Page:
Perhaps legislators read about how these fires often can’t be put out by any means available to firefighters; they just have to be allowed to burn themselves out.  Perhaps some politicians are extrapolating the logical conclusions from these stories, asking “do we need a 53’ truck full of cargo, burning on the shoulder of a busy California highway for three or four days because the fire can’t be put out, and the carcass can’t be moved until it cools, a couple weeks later?”

And maybe the legislators are thinking of how the nation employs millions of truck drivers, a time-honored path toward a decent and well paying career, and either a generally stable union job as an employee or a promising “owner-operator” job as an independent contractor.  Can a nation in recession, and a state like California that’s literally bleeding job opportunities, afford to eliminate such a dependable career opportunity from their constituents?

Perhaps some politicians, seeing all the challenges they already have with electric vehicles, are reasonably thinking that adding the driverless aspect on top of all that might be a bridge too far. Let’s see if we can fix the spontaneous combustion issue and the underpowered grid issue, before jumping on yet another bandwagon in the same dangerous parade.

And this brings us to my second big question.  How many times in one’s life does the typical person have a heart attack or stroke, versus how many times does a computer system experience a network downtime, a blown hard drive, a software glitch or a power outage?

The human driver can indeed experience a heart attack or stroke; it happens.

But at both our home computer and our office desktop, we have all experienced plenty of times when the software has frozen up or failed completely, sometimes in the middle of a job.  We have all had a cellphone or tablet quit without notice.  We’ve all experienced blackouts while we were in the middle of an MS Teams or Zoom meeting, or while writing an article or populating a spreadsheet.  In some areas, this happens several times per year.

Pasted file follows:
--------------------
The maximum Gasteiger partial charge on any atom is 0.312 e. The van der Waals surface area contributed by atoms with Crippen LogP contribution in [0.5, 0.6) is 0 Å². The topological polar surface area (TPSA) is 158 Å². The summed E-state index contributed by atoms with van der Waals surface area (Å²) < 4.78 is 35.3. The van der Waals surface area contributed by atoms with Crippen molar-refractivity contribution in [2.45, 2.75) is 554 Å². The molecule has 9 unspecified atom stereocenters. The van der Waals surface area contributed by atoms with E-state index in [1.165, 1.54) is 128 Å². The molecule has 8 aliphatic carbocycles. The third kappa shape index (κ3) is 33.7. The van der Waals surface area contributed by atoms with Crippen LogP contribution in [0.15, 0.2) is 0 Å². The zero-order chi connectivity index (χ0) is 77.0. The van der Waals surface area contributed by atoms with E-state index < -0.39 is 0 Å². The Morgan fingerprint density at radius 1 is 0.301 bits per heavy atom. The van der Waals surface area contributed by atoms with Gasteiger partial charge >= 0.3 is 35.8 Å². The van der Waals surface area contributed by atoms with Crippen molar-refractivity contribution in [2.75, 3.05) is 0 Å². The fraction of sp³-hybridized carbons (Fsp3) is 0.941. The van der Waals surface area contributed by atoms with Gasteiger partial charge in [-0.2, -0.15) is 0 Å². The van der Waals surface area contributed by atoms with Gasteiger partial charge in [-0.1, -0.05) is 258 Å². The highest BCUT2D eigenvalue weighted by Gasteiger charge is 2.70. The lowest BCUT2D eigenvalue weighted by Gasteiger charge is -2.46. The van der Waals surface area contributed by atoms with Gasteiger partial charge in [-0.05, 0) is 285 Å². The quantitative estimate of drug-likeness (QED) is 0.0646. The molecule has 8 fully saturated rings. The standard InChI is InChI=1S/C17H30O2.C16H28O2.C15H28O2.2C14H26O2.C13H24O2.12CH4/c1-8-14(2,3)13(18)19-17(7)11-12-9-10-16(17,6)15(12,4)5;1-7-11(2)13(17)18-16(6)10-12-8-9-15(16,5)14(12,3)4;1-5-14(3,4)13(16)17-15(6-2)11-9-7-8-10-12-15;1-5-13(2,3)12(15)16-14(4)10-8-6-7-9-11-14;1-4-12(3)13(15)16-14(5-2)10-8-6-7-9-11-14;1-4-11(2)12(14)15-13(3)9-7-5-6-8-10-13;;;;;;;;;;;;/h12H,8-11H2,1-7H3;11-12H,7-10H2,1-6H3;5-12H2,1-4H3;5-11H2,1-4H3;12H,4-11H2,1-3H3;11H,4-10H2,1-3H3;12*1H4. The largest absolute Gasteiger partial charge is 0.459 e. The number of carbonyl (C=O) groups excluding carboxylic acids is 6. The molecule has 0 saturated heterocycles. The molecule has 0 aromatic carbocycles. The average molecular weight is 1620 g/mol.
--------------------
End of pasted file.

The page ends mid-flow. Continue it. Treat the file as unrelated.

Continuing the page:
We’ve all gone shopping, filling our carts and getting ready to check out, only to find that the store’s network went down so there’s no way for their cashiers to ring you up.

What if such an event happens when a driverless truck is rounding a mountain on the 118 or zooming up and down the hills of the 23 or the 101?

What do we do, if an unplanned, unexpected software failure hits while thousands of unmanned 80,000 lb vehicles are barreling along interstates like the 405, the 10, or the 710 in the middle of the night, or crawling bumper to bumper in the midst of busy rush hour traffic?

And finally, as much as we want to avoid asking this question, we must.

The Senate passed the ban on Monday, September 11. 

What if we had networks of driverless trucks all over the state, or even all over the country, and al-Qaida, or some other group like them, was able to plant a terrorist at a company headquarters, ready and now able to create thousands of costly and deadly vehicle pile-ups with a single software change or communication signal?

We live in a dangerous world today. We have to think of these things.

Technology can be our friend, but it can also be our enemy. Until certain risks can be completely ruled out, the wise heart chooses caution.


John F. Di Leo is a Chicagoland-based international transportation professional and consultant.  A onetime Milwaukee County Republican Party chairman, he has been writing a regular column for Illinois Review since 2009.  His book on vote fraud (The Tales of Little Pavel) and his political satires on the current administration (Evening Soup with Basement Joe, Volumes I and II) are available on Amazon.

Image: Linneakornehed, via Wikimedia Commons // CC BY-SA 4.0